Federal Government Squanders Valuable Public Resources
U.S. Taxpayers Pay to Have Their National Forests Logged, Depleted
Below is a news announcement from http://forests.org and Taxpayers for Common Sense. The corporate welfare scandal of paying private companies to take publicly-owned timber, has reached an all-time high.
Nationwide, national forests lost $126 million on logging in fiscal 1998, up from $116 in losses the year before. The report was two years late because the agency has been "revising" its accounting procedures.
The increase in losses came largely because forest officials spent far more money on free roads for private logging companies, and other giveaways, than they collected for the timber they sold, according to the report.
Conservationists chastised the agency for waiting so long to report its losses. "If it were you or I, the IRS would have been knocking at our door a long time ago," said Jonathan Oppenheimer of Taxpayers for Common Sense.
Forest Service spokesman Joe Walsh said figures from more recent years were being processed, but did not know when they would be available.
Federal officials concede logging in national forests costs taxpayers.
Timber Subsidies Reach Record LevelsTaxpayer subsidies for logging on National Forests are at an all-time high, according to the report released this morning by the United States Forest Service (USFS).
"Money doesn't grow on trees, but in this case it may," said Jonathan Oppenheimer, Program Director at Taxpayers for Common Sense. "This report makes clear that timber companies have squandered millions of taxpayer dollars with federally-subsidized, inefficient logging practices."
In 1997, the Forest Service reported a loss of $88 million. According to today's report, Timber Sale Program Information and Reporting System (TSPIRS), the Forest Service lost $126 million as a result of money-losing logging operations in the national forests. The USFS's timber sale program generated $546 million in FY1998, but the program cost $672 million to operate. The loss equals a $2,200 subsidy per timber job.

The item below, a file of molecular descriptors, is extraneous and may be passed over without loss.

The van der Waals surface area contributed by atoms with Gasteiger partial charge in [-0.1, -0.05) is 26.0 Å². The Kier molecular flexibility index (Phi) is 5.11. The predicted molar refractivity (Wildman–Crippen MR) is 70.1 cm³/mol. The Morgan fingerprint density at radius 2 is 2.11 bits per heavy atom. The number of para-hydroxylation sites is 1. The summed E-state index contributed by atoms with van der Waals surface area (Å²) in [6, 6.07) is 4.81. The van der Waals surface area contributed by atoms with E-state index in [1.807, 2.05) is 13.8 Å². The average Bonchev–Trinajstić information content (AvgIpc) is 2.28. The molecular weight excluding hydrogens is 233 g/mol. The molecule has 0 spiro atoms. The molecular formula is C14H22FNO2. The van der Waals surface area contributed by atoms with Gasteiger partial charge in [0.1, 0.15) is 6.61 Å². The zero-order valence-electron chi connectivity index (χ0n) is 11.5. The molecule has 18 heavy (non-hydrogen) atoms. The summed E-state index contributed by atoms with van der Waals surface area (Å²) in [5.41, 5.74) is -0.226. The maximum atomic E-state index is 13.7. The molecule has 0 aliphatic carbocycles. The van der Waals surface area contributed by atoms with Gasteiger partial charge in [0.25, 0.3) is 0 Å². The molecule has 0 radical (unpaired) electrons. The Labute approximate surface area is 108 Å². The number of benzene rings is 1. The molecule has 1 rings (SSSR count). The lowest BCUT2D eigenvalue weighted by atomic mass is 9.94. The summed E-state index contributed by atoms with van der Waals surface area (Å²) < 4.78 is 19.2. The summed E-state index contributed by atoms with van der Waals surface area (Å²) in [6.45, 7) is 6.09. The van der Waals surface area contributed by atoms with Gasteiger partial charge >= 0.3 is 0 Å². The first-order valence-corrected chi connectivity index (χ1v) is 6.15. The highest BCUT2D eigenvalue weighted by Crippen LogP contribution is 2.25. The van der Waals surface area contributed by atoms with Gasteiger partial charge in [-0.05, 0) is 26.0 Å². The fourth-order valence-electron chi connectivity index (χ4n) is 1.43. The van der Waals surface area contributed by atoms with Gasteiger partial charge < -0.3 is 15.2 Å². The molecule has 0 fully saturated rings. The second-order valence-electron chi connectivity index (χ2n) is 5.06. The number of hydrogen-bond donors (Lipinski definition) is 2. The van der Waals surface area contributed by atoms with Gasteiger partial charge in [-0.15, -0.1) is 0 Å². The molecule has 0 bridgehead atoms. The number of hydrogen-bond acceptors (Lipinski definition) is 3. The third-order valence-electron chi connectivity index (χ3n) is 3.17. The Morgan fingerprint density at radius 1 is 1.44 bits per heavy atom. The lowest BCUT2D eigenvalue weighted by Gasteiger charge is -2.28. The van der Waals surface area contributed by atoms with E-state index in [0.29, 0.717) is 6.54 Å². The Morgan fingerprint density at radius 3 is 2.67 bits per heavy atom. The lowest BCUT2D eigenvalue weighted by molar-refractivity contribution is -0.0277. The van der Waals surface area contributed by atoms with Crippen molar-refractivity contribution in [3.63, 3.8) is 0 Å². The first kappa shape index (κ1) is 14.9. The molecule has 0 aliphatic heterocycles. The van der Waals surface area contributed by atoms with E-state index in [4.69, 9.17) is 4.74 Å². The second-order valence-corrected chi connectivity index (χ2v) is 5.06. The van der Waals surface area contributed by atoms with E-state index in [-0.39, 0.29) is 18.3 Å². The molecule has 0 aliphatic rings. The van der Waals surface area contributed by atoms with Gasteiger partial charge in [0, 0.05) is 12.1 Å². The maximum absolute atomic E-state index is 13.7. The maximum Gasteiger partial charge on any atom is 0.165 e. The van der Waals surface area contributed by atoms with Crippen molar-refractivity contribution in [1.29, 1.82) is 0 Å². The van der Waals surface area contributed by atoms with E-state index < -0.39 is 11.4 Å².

"This free lunch for the timber industry must end. This is a clear- cut case of corporate welfare," continued Oppenheimer.
By providing timber to private logging companies at a substantial loss, the Forest Service wastes millions of taxpayer dollars every year. General Accounting Office (GAO) reports have estimated the losses to be much higher than the USFS figure -- approximately $2 billion between 1992-1997.
The annual TSPIRS report is supposed to be prepared by May of the following year, but the Forest Service has continually pushed the release date further back. This year, the Forest Service delayed more than 29 months before they publicly released the findings of the 1998 TSPIRS report.
By postponing the release of report, the Forest Service had the opportunity to massage numbers to create the most politically benign report possible, according to Oppenheimer.
Even though the amount of timber harvested from National Forests has decreased significantly in the past decade, Congress continues to increase funding for the timber program. The GAO and the Forest Service recognize the increased losses from timber sales, yet corrupt members of Congress seems unwilling to respond.
In years past, amendments have been offered in both the House and the Senate to reduce subsidies for logging and logging road construction. Last year a bi-partisan amendment sponsored by Senator Richard Bryan (D-NV) and Senator Peter Fitzgerald (R-IL) lost by a margin of 45-54.
"If the President is serious about reducing corporate welfare, he can start by taking an ax to timber subsidies," concluded Oppenheimer.
For a list of the states with the most timber subsidies, go to http://www.taxpayer.net. A copy of the Forest Service report is available at http://www.fs.fed.us/land/fm/tspirs/1998tspirs/.
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